Team 10 found their own ‘other spaces’ in everyday situations such as street life in working-class neighbourhoods and the world of children at play. As such this everydayness was not regarded as something idyllic or innocent. Firstly, it was the locus of a different morality, and secondly, it became the locus of a political and social struggle, a contestation of values. Team 10's interest in the street scene and in children’s games was paralleled by an attentiveness to developments in the arts, notably Cobra and the Independent Group, which displayed a similarly alternative or critical stance towards modernization and modernity. The group’s fascination with supposedly spontaneous non-Western lifestyles such as that of the Dogon people or of the impoverished bidonvilles of North Africa should also not go unmentioned. This perspective inspired Team 10 to the indefatigable critique with which they enlivened the architectural discourse. As architects, they attempted to forge a connection between these ‘other spaces’ and their own situation, in a quest for a ‘Utopia of the present’ as they called it – even when this meant risking failure and putting their own standpoints and convictions on the line.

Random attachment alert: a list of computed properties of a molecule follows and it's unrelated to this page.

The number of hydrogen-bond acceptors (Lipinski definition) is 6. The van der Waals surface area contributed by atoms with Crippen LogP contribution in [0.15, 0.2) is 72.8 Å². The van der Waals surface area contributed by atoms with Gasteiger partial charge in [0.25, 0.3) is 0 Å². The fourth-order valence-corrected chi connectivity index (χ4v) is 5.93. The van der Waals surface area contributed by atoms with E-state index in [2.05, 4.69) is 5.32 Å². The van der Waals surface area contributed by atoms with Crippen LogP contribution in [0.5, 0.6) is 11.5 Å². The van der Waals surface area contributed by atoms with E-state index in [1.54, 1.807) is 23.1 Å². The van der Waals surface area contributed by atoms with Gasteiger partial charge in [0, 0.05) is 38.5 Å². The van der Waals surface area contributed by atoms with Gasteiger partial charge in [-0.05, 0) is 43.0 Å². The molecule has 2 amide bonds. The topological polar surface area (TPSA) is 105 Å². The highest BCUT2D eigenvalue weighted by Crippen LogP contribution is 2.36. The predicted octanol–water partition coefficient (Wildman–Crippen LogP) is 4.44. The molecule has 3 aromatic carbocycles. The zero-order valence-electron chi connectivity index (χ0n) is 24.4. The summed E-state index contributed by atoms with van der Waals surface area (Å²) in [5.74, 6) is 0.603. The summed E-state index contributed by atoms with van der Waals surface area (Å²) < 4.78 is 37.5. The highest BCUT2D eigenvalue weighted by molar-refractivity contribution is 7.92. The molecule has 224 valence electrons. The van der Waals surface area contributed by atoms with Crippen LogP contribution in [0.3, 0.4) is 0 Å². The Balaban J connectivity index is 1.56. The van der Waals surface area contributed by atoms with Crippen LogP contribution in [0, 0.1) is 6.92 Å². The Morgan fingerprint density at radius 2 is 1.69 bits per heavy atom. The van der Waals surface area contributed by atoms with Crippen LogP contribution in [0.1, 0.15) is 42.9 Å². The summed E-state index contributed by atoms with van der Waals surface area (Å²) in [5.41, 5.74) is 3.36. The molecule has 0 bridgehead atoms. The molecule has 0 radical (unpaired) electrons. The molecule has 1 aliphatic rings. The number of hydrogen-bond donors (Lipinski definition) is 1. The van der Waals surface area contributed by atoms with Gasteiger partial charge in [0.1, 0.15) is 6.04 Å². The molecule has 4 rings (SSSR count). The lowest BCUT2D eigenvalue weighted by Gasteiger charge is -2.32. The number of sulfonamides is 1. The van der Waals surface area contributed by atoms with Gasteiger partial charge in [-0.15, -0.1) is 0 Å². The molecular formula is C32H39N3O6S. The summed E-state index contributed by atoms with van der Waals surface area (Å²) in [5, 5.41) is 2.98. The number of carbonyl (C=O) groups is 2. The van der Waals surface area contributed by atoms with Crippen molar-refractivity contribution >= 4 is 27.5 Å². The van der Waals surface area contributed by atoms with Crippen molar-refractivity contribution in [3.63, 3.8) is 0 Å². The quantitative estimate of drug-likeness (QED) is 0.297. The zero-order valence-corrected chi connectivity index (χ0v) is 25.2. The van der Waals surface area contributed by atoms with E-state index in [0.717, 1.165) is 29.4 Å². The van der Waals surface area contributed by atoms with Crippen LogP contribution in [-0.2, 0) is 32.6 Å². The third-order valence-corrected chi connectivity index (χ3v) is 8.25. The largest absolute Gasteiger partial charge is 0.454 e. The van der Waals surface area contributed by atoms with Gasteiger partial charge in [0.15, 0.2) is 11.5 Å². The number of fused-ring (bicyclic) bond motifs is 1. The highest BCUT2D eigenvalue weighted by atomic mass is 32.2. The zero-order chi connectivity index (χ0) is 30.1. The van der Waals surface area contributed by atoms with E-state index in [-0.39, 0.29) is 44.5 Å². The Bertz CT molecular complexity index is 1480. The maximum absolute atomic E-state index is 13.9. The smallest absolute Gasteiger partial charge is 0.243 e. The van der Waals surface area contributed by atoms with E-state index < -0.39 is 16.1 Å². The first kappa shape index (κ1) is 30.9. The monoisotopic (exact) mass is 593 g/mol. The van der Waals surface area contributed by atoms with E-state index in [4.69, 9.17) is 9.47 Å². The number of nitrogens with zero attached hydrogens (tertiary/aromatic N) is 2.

It is this ‘other’ perspective that makes the ambivalent connection between the Utopia of the present and the construction of the present into a rewarding entry point to the history of Team 10. Now that Team 10 is indeed history, Team 10 itself might act as a heterotopian mirror – one whose provocative and inspirational power we believe is undiminished, inviting or even compelling us today to become personally involved and to be prepared to explain our own position.

Dirk van den Heuvel and Max Risselada